October 5, 2020 feature
Squeezing light: Developing an integrated nanophotonic device to generate squeezed light
Scientists can generate squeezed light via strongly driven spontaneous four-wave mixing below threshold in silicon nitride microring resonators. The generated light can be characterized with homodyne detection (to extract phase- or frequency-encoded information) and through direct measurements of photon statistics. In a new report now published on Science Advances, V.D. Vaidya, and a team of scientists in Canada and the U.S. measured the quadrature-squeezed vacuum and photon number difference generated within an integrated nanophotonic device. The results will impact applications in quantum technology.
The concept of squeezed light is relevant in quantum optical processing, where the associated architectures of continuous variable photonics demand high-quality, scalable devices to generate squeezed light for many fundamental photonic quantum information processing applications. Examples include continuous variable (CV) quantum computation and Gaussian boson sampling, which is a promising avenue to achieve near-thermal quantum advantage and accommodate a range of intriguing concepts, including molecular vibronic spectrum simulations, graph isomorphism, perfect matchings and graph similarity.
Squeezed light for quantum optical processing
Most of these quantum applications require a scalable source of squeezed light to implement and enhance optical sensing near the quantum limit. Integrated photonics is a natural platform to explore these scalable squeezed light sources, where the stability and high-throughput manufacturability offered by modern lithographic (patterning) methods present promising pathways to realize useful quantum technologies at scale. However, progress to date on chip-integrated squeezing is limited. In the present study, therefore, Vaidya et al. used spontaneous four-wave mixing (SWFM) in silicon nitride microring resonators to provide a readily accessible and mature technology on commercial fabrication platforms.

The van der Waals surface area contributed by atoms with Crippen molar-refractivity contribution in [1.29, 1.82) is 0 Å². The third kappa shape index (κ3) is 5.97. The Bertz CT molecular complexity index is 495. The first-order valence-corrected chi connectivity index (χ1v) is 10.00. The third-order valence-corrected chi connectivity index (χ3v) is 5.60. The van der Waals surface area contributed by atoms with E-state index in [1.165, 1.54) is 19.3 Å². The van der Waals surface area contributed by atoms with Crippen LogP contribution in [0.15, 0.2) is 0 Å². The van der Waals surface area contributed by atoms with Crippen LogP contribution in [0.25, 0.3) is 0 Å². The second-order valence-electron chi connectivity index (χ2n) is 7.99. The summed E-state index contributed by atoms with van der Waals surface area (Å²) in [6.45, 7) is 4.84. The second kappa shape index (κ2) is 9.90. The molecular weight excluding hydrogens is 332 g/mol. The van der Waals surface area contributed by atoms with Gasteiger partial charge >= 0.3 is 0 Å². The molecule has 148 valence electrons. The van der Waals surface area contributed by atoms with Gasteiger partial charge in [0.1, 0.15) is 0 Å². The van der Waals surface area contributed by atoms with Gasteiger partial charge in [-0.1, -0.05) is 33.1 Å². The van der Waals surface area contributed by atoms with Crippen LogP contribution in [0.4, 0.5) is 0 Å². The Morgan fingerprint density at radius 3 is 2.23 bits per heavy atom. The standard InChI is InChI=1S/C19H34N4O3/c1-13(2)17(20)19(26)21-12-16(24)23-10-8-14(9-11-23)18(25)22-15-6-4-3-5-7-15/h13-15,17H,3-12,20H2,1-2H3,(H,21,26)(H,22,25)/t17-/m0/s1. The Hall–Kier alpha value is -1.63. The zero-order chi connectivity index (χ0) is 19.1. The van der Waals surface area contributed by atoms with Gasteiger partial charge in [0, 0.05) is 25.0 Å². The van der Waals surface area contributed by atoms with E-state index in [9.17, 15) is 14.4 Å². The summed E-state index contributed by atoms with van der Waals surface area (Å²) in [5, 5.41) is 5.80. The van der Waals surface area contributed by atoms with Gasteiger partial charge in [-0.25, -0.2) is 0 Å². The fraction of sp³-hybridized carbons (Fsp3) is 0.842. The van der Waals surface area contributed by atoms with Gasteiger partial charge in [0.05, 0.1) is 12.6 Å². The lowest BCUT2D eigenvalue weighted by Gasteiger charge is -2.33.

The experimental device itself had simple dimensions, where both quadrature and photon number difference squeezing could be generated in silicon nitride (Si3N4) microring resonators, point coupled to channel waveguides. The setup also included microheaters overlaid for resonance wavelength tuning and stabilization. The scientists used a commercial foundry for fabrication where the waveguide contained silicon nitride fully clad in silicon dioxide (SiO2). The team used SWFM to generate squeezing and form a pair of signal and idler photons. The experimental setup allowed significant quadrature squeezing at modest input power levels. The team measured the quadrature and photon number statistics from the device and compared the results with theoretical predictions.
Quadrature squeezing - the experiment
The team characterized the quantum state of the resonator output as a two-mode squeezed vacuum state subjected to loss, where the loss arose from the imperfect escape efficiency of the cavity and downstream losses at the coupling point of the chip. The scientists understood this state as a product of two single mode squeezed states: each having a frequency support at both the signal and idler resonances. Vaidya et al. measured the quadrature variances of the modes of interest using balanced homodyne detection, a method that allowed the extraction of information encoded as the phase or frequency of an oscillating signal.